Dear Woman behind Me in the Checkout Line at the Grocery Store:
First off, congratulations! I don’t think I’ve had that much judgment heaped on me in such a short amount of time since I was in the middle school locker room changing for gym class. Thanks for that. I didn’t have an opportunity to respond to your comments earlier, so I will use this forum in hopes that it will get back to you.
1) Yes, my son did not have socks or shoes on. If you had been in the cereal aisle with us, you would have seen him fling them off with glee. Since he was riding in the cart rather than walking, I chose to put them in my purse rather than get into a power struggle with him over this. There’s a lot to be said for choosing your battles, especially with a toddler.
2) Yes, his feet were a little dirty. I do not enforce wearing shoes while in the house, and I would rather spend my time playing and interacting with my son than fighting the never-ending battle of trying to keep a toddler squeaky-clean at all times. I want my and my son’s memories of his childhood to include tickles until we’re both breathless from laughter, cuddles whenever possible, and running around the house and the yard playing endless games. This, in my mind, is preferable to missing those moments in lieu of constantly cleaning, scrubbing the floors, and freaking out when he is dirty again after approximately 2.89 seconds of being out of the bathtub.
3) My son was not screaming at you. Yes, he was a little loud — again, he is a toddler and we are working on the concept of an indoor voice. If you had happened to notice anything else about the interaction other than the volume, such as the huge grin on his face that shows off his new teeth or the cute little wave he does where it looks like one hand clapping, you would have realized that he was trying to say “hi” to you.
Here’s the thing: parenting is hard. While that statement might sound cliché, this is the toughest task I have ever undertaken. I have been pushed so far beyond my preconceived limits at times, and found strength and endurance I did not even believe was possible before I had my child. Here’s another truth: shame and judgment do not help anyone. They only serve to build walls and create divisions between us until we are all isolated on our own “parenting island,” anxious to even seek out information or advice for fear of bringing more judgment upon ourselves and exposing ourselves as vulnerable.
I know that I’m not perfect. I make mistakes and I may make choices that others wouldn’t. I’m simply trying to do the best I can to raise this little person I have been entrusted with. If you observed my parenting beyond 5 minutes in the grocery store that you based your snap judgment on, you might have had a different opinion. I feel bad that you have so much bitterness in your heart that you feel compelled to pass judgment on complete strangers.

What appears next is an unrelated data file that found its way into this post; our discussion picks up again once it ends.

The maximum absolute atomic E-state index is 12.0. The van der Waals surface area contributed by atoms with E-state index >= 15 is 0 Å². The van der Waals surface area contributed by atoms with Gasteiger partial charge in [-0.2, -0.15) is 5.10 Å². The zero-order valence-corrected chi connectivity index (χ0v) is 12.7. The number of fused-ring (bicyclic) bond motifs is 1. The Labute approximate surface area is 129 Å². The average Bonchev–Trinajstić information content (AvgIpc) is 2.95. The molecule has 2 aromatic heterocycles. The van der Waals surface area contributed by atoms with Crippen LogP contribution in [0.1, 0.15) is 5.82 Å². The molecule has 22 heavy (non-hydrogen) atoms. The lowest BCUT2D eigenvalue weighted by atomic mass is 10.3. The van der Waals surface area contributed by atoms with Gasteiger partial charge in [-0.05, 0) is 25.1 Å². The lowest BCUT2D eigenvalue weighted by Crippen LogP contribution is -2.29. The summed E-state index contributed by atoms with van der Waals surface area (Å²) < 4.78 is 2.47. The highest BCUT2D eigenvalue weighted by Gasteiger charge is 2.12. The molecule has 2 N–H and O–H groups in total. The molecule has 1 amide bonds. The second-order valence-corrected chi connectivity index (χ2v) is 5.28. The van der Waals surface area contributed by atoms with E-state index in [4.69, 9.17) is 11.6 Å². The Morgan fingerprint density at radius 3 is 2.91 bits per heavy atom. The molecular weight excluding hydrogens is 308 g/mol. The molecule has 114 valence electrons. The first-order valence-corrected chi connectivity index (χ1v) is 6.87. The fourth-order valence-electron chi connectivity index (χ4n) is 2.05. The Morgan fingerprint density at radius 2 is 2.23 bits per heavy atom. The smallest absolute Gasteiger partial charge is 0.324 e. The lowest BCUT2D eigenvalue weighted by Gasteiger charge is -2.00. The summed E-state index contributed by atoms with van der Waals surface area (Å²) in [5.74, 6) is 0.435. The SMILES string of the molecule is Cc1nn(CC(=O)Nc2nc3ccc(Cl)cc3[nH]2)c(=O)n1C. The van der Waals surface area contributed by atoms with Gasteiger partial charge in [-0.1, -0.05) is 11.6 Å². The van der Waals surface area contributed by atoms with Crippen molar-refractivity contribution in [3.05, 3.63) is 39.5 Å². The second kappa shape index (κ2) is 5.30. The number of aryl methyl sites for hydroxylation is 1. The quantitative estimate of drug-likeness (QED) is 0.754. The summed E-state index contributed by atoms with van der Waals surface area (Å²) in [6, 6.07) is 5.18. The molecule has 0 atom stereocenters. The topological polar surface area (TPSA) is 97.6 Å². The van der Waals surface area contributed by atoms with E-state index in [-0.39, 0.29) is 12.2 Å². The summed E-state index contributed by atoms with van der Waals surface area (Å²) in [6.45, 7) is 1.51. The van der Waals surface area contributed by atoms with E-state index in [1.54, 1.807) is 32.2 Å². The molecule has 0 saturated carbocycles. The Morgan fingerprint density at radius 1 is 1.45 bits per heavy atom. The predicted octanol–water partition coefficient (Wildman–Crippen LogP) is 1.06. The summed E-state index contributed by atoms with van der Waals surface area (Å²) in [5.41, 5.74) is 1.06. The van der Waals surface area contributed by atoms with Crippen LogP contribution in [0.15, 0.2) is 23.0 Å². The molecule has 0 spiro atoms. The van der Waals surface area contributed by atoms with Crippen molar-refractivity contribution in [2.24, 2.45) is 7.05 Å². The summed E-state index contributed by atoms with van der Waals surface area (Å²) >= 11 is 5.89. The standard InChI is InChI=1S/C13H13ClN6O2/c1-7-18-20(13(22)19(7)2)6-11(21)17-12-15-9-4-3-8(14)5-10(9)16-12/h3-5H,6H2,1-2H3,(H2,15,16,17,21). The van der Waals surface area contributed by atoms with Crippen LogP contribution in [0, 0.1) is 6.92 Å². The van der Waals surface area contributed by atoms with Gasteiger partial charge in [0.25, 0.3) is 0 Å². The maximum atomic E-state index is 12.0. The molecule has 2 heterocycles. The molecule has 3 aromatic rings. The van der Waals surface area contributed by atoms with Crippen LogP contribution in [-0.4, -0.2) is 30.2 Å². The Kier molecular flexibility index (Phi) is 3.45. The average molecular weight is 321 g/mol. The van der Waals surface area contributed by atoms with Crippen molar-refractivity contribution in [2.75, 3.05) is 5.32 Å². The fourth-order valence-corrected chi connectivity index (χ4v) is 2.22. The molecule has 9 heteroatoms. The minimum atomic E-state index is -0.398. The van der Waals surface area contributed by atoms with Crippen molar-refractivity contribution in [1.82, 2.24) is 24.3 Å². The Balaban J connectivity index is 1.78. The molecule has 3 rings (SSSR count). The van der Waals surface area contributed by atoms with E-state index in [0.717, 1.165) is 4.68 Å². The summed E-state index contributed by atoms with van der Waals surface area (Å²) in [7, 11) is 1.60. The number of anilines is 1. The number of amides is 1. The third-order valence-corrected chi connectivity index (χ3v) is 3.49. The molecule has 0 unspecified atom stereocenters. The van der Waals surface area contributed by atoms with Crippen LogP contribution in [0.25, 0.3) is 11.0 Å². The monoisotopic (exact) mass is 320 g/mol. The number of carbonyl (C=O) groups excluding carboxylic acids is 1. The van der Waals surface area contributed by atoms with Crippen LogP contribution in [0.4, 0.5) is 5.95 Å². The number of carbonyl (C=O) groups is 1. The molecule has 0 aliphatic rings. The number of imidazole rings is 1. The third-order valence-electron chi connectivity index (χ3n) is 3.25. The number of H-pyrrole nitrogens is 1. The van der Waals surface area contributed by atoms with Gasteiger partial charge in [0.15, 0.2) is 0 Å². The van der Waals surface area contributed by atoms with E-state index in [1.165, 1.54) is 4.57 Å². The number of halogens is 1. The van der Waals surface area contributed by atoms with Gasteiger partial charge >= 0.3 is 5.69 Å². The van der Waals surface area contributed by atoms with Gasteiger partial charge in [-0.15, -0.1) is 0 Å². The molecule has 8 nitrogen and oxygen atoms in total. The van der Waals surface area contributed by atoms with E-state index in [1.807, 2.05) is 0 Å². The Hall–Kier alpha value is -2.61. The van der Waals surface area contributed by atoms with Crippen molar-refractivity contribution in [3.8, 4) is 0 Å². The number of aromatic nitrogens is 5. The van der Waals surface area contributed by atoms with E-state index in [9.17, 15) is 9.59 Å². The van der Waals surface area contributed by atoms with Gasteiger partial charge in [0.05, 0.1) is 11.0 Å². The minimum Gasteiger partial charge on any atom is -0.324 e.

Think of how different things might be if, instead of reacting to others and their parenting choices with shame and judgment, we responded instead with empathy and support or simply with the understanding that the overwhelming majority of the time, the choices others make have literally no impact on our lives, and we do not know the whole story which influences those decisions.
I hope you get this message and that you can resolve whatever it is that makes you feel and act this way.
One Proud, Loving Momma Who is Trying Hard to be “Good Enough”
Note: After this woman took it upon herself to try and shame me publicly last week, I was surprised at how many parents I shared this incident with said, “That’s happened to me, too!” or “I know what you mean — and it hurts so much.” In fact, almost every mom and dad I talked with described at least one public experience of others yelling, glaring, whispering about them and/or their child, or receiving direct criticism from strangers. I wrote this letter in response to the woman who yelled at me (I was too flustered to say all of this in the moment, unfortunately), and to let other parents in this situation know you’re not alone — and that yes, we’re doing the best we can. —Rebecca
Rebecca Wolfenden is a loving Momma to her son and a dedicated 1-on-1 Coach. She earned her degree in Social Work from West Virginia University and has been with Empowering Parents since 2011. Rebecca has experience working with children and families in home settings and schools, and has extensive practice working with people of all ages who have survived significant emotional and physical trauma.